PosterĄG Stan at 13:34:57 11/20/97 from proxy.secc.fju.edu.tw
Introduction to Literature
Journal of Poem: The Darkling Thrush
(Poetry: art and nature)
In the presence of the approaching Twentieth Century, the speaker would feel disappoin-
ted and discouraged. In the first stanza, a coppice and the sky scored by tangled bine-stems would be the Twentieth Century-frost spectre-gray seems to indicate something unknown and frightening; the sky is like broken lyre that couldn't be played beautiful songs. How-
ever, in the early spring, frost should be clean, lovely, full of hope and the sky at this time is clean, reminding people of another new circle of life-the image of the newborn century scares me. What does the "Century" mean in the second stanza? I'm not sure-dose it mean the time of Eleventh Century in the speaker's mind had been buried and discarded or he was bereaved for the young age that's meant without energy and vanity? Whatever it is, the speaker would have the sympathy for the both century he lived in: he expresses his worry and sadness about the surroundings he was in with the lines from 13 to 16-where can we find the ancient pulse of germ and birth and why every spirit upon the earth looked fervourless?
The thrush, in our common impression, is the sweet bird that is able to sing pretty songs and that is the natural singer giving compliments to life. But the aged thrush in the poem, is frail, gaunt, and small, in a blast-beruffied plume, probably suffering from somewhat pressure.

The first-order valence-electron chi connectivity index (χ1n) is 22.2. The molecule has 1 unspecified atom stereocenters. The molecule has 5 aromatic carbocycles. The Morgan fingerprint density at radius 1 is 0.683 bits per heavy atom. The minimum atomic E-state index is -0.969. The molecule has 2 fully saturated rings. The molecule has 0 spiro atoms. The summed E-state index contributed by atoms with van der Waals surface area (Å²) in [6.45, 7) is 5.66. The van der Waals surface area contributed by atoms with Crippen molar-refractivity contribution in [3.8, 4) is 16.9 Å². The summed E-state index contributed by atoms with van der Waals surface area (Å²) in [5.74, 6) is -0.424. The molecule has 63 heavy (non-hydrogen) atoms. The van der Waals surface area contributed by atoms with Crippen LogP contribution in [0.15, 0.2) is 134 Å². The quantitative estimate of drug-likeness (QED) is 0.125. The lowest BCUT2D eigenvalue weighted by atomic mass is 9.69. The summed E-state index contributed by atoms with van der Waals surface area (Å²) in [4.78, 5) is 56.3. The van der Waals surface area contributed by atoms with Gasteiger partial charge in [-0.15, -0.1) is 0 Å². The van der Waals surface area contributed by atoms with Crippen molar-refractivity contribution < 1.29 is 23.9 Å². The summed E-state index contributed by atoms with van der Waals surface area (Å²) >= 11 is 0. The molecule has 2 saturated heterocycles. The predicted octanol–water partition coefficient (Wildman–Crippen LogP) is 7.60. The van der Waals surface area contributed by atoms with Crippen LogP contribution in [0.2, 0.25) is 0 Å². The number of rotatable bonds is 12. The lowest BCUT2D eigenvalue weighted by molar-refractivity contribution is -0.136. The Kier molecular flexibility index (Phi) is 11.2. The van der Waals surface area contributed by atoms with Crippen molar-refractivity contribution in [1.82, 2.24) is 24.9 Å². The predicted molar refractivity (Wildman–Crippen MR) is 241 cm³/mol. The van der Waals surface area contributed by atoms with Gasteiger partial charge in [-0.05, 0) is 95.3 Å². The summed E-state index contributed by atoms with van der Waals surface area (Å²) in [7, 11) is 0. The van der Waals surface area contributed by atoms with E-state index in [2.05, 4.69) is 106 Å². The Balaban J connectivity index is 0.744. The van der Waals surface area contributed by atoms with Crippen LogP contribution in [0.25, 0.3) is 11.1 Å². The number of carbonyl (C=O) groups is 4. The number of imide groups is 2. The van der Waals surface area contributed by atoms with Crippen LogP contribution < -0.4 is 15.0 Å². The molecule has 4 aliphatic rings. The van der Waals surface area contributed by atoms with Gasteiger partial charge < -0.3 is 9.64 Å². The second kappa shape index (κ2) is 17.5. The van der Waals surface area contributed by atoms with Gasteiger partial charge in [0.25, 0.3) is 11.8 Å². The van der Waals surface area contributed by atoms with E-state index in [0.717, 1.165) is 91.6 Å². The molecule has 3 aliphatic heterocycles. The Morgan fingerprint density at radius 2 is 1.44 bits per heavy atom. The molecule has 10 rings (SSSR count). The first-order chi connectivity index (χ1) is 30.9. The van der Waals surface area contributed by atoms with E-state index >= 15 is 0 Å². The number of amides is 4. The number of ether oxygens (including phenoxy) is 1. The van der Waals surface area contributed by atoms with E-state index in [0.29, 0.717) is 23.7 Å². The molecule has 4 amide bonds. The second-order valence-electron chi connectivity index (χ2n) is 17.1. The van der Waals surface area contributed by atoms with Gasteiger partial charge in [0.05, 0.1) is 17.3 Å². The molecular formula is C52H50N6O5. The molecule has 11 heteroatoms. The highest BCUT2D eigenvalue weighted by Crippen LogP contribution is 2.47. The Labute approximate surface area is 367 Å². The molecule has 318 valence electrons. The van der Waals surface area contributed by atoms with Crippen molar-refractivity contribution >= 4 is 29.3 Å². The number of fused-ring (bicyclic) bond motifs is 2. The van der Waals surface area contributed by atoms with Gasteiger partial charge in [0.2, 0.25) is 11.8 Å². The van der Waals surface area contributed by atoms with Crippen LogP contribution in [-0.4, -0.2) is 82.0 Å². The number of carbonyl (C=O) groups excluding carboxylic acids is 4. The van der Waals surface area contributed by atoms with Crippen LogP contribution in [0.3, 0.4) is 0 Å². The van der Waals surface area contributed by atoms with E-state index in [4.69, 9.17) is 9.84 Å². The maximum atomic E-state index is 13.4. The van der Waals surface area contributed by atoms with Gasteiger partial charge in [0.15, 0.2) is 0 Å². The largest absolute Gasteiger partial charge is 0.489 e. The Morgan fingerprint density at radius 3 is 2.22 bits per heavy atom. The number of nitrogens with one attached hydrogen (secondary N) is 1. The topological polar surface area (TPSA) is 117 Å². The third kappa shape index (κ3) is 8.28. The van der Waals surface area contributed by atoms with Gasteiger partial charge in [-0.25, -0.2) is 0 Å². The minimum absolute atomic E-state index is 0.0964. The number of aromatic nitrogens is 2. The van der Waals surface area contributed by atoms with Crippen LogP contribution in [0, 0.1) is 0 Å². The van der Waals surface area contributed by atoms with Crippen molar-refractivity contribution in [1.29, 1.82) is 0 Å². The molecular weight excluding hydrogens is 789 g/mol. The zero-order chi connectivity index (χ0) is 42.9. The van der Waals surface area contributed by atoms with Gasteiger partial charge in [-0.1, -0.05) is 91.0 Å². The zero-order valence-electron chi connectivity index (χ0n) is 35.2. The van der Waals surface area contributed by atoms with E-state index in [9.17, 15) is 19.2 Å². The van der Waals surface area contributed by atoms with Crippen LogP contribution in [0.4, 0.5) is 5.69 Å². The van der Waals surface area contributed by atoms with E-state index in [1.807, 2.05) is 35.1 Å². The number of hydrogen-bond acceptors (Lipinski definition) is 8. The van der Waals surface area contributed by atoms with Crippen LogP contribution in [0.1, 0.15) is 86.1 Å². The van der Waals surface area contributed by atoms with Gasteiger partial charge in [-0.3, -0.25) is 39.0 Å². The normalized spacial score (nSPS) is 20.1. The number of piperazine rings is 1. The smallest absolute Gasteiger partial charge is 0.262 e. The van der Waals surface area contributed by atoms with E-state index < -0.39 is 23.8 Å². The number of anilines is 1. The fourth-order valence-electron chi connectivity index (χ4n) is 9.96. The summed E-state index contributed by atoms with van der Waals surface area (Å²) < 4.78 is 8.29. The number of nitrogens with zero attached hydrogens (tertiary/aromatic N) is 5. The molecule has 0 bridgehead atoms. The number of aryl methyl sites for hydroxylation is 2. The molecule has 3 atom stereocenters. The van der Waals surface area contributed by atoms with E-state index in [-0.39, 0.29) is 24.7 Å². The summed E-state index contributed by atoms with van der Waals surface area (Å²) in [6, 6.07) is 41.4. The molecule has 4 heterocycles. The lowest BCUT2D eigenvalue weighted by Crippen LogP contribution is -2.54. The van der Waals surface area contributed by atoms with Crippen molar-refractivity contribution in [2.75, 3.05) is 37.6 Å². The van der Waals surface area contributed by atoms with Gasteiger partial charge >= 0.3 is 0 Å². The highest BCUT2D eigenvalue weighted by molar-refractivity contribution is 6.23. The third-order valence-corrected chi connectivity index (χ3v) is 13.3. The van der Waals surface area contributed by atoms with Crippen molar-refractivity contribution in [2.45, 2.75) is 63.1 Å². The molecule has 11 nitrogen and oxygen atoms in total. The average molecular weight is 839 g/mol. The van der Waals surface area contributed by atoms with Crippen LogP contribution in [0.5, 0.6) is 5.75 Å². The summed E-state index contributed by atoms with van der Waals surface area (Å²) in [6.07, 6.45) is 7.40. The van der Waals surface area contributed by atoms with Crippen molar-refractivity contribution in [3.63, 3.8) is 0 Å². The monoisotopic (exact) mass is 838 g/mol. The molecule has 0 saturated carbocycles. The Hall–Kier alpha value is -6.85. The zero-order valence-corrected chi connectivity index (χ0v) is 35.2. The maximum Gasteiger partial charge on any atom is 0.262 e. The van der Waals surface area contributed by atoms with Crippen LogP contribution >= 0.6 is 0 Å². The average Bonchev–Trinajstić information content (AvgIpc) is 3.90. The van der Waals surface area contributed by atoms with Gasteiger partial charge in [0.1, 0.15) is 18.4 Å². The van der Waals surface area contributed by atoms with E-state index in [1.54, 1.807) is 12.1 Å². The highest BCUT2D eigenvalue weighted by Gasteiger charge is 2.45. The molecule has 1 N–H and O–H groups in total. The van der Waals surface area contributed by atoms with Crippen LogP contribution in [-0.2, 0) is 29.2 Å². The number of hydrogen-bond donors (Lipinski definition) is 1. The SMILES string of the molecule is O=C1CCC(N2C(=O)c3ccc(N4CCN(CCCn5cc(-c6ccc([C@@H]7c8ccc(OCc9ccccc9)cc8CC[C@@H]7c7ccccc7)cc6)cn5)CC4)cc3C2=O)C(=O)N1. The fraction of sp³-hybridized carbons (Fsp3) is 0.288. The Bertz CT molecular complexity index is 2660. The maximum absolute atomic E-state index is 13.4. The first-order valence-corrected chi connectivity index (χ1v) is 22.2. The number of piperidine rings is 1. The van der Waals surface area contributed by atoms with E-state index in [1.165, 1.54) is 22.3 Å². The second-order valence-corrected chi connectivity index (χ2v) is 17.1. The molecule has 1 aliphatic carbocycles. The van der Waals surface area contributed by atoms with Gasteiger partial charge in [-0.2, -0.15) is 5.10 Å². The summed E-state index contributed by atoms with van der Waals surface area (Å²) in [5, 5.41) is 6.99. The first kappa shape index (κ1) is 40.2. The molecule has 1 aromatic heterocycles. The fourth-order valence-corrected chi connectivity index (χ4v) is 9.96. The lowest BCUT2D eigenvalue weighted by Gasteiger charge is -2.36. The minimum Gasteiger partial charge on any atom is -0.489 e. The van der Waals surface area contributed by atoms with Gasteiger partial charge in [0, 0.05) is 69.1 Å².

The thrush and the speaker would be both singers-the former dose the assignment following its life and the latter uses the words to record loyally the phenomenon he has seen and kept in his mind. Besides, from the lines 23 & 24, the speaker just like the thrush, flings his soul to what he puts emphasis on though the gloom is growing and he never knows what is waiting for him ahead.
The last stanza makes me sorry best and make me have the same thought with the speaker-through the compare with the thrush, what kind of attitude could I hold toward the end and could I be never worried about what I have done? I have no confidence at all. But much more than the above, I'm not certain if the sense of discourage comes from the bottom of his heart or the recognition of others and environment around. As unluckily it would be, being faced the turn between the Twentieth and Twenty-First Century, I don't realize what I can make.
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